Thirty Years of Bundestag Presence: A Tally of the Greens’ Impact on the Federal Republic of Germany’s Political Life and Public Culture
As we look to the German federal elections in 2013, AICGS’ newest publication considers three decades of a changing political landscape with the emergence of the Green Party. Andrei Markovits and Joseph Klaver examine the central issues within the party, and within German politics. The authors discuss how the Green Party built… Read more >
While analyses on the integration of immigrants and especially Muslim immigrants have multiplied in recent years, debates in the U.S. and Germany differ on these issues. Even though the U.S. and German debates are clearly different, a comparison of Muslim integration in the U.S. and in Europe is still drawn frequently, and many assumptions are made regarding the other side’s policies. In German-American Issues 13, “The Many Sides of Muslim Integration: A German-American Comparison,” authors Tara Bahrampour, Rauf Ceylan, Ariane Chebel d’Appollonia, Raida Chbib, Lily Gardner Feldman, and Mathias Rohe examine and challenge these assumptions, focusing on a range of major issues surrounding the debate.
When East Germans first crossed through the Berlin Wall on 9 November 1989, no one knew that the consequences of this one small act would have global ramifications, bringing about the end of the forty year Cold War, and transforming the framework of global politics. The past twenty years have shown that the fall of the Berlin Wall is far from being just an end-point; rather, it was the beginning of a new era in German-American relations, in transatlantic cooperation, and in global affairs. The authors of German-American Issues 12 – J.D. Bindenagel, Manuel Lafont Rapnouil, Klaus Larres, and Holger Wolf – reflect on these and other consequences of the events of November 1989, proving that that historic moment is just as relevant today as it was twenty years ago.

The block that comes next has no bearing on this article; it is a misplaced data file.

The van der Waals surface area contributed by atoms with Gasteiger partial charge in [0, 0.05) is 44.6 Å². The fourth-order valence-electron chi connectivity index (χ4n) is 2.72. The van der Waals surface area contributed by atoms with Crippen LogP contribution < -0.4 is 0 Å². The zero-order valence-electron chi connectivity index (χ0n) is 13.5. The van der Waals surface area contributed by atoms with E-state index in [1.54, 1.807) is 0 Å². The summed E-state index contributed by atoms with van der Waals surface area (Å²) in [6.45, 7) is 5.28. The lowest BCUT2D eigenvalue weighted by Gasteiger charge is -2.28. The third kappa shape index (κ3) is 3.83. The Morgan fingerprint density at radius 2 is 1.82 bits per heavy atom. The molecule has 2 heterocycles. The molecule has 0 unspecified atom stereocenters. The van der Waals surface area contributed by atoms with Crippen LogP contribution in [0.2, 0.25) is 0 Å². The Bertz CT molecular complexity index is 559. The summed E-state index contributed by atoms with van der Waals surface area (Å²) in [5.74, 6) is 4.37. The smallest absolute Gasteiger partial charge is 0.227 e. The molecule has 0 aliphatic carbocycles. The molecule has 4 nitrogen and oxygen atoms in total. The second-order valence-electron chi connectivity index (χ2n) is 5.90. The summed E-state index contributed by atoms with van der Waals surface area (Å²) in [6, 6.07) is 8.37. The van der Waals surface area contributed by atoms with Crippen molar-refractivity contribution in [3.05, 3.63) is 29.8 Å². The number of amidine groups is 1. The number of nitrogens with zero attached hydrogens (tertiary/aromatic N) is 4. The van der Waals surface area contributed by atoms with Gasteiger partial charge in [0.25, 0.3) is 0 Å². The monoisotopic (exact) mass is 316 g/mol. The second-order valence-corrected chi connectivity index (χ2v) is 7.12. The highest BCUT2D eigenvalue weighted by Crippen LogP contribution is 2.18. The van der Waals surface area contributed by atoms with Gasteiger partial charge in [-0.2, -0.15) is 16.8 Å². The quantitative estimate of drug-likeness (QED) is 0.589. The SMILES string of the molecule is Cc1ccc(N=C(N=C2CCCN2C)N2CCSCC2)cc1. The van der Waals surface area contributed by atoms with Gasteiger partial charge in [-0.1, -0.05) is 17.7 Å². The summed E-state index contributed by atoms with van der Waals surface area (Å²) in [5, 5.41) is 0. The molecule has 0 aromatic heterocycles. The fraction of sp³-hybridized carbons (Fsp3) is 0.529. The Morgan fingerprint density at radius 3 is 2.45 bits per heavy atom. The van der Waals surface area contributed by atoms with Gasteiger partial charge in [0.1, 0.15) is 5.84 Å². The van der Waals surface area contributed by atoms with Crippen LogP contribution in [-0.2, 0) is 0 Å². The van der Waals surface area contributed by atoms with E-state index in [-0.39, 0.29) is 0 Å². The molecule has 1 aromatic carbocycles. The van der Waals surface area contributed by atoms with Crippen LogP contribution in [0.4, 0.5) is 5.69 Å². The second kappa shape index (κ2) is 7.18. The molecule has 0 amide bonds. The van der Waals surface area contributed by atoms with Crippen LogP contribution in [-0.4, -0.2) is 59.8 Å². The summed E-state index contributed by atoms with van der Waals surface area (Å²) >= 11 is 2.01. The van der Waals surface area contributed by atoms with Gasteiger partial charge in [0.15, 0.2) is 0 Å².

AICGS is pleased to present German-American Issues 9, “Religion and Public Policy: A German-American Comparison.” The essays presented in this publication examine the issues of faith-based initiatives, stem cell research, and religious education from both German and American perspectives, and discuss how religion is understood in the public sphere, whether cultural or historical sensitivities constrain policymakers’ choices, and how religious concerns can be incorporated into a decision-making process that is not necessarily designed to account for these concerns.
Reconciling Religion and Public Life: Essays on Pluralism and Fundamentalism in the United States and Germany
This edited volume is the culmination of an AICGS project examining perceptions of religious pluralism and religious fundamentalism in the United States and Germany, generously funded by the Transatlantic Program of the Federal Republic of Germany through the European Recovery Program (ERP) of the Federal Ministry of Economics and Technology…
In foreign and domestic policy, the United States and Germany would appear to be drifting further apart. Despite their continuing economic interdependence, the rancorous transatlantic policy debates over such diverse issues as the Iraq war, the Kyoto Protocol and global climate change, UN reform, or the U.S. treatment of prisoners at Guantanamo have fueled a sense of mutual alienation, prompting observers on both sides of the Atlantic to wonder whether the United States and Europe continue to constitute a “community of values.”…